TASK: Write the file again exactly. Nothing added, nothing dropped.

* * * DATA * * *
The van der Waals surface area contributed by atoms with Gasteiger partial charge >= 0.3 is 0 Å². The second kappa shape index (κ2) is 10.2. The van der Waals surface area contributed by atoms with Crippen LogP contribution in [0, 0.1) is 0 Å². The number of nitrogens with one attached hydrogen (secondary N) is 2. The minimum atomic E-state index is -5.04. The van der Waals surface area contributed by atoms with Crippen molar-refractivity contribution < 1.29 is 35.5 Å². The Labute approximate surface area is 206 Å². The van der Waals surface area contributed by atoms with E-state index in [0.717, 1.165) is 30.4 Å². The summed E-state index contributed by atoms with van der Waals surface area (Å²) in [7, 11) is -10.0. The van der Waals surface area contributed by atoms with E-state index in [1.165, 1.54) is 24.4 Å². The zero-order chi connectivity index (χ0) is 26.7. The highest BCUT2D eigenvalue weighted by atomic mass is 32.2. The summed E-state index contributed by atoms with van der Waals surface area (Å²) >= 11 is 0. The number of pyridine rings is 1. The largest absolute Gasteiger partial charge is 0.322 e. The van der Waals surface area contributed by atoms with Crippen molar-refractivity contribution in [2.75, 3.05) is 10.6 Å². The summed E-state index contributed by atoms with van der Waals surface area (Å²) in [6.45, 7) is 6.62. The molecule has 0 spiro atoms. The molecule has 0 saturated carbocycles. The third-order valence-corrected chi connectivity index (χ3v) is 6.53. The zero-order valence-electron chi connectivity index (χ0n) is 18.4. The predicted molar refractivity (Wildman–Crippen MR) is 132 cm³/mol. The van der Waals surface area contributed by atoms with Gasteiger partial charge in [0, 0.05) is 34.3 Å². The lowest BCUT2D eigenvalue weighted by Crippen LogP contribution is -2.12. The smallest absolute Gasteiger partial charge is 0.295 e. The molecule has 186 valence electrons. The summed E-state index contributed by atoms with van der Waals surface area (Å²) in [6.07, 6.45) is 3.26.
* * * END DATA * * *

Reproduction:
The van der Waals surface area contributed by atoms with Gasteiger partial charge >= 0.3 is 0 Å². The second kappa shape index (κ2) is 10.2. The van der Waals surface area contributed by atoms with Crippen LogP contribution in [0, 0.1) is 0 Å². The number of nitrogens with one attached hydrogen (secondary N) is 2. The minimum atomic E-state index is -5.04. The van der Waals surface area contributed by atoms with Crippen molar-refractivity contribution < 1.29 is 35.5 Å². The Labute approximate surface area is 206 Å². The van der Waals surface area contributed by atoms with E-state index in [0.717, 1.165) is 30.4 Å². The summed E-state index contributed by atoms with van der Waals surface area (Å²) in [7, 11) is -10.0. The van der Waals surface area contributed by atoms with E-state index in [1.165, 1.54) is 24.4 Å². The zero-order chi connectivity index (χ0) is 26.7. The highest BCUT2D eigenvalue weighted by atomic mass is 32.2. The summed E-state index contributed by atoms with van der Waals surface area (Å²) >= 11 is 0. The number of pyridine rings is 1. The largest absolute Gasteiger partial charge is 0.322 e. The van der Waals surface area contributed by atoms with Crippen molar-refractivity contribution in [2.75, 3.05) is 10.6 Å². The summed E-state index contributed by atoms with van der Waals surface area (Å²) in [6.45, 7) is 6.62. The molecule has 0 spiro atoms. The molecule has 0 saturated carbocycles. The third-order valence-corrected chi connectivity index (χ3v) is 6.53. The zero-order valence-electron chi connectivity index (χ0n) is 18.4. The predicted molar refractivity (Wildman–Crippen MR) is 132 cm³/mol. The van der Waals surface area contributed by atoms with Gasteiger partial charge in [0, 0.05) is 34.3 Å². The lowest BCUT2D eigenvalue weighted by Crippen LogP contribution is -2.12. The smallest absolute Gasteiger partial charge is 0.295 e. The molecule has 186 valence electrons. The summed E-state index contributed by atoms with van der Waals surface area (Å²) in [6.07, 6.45) is 3.26.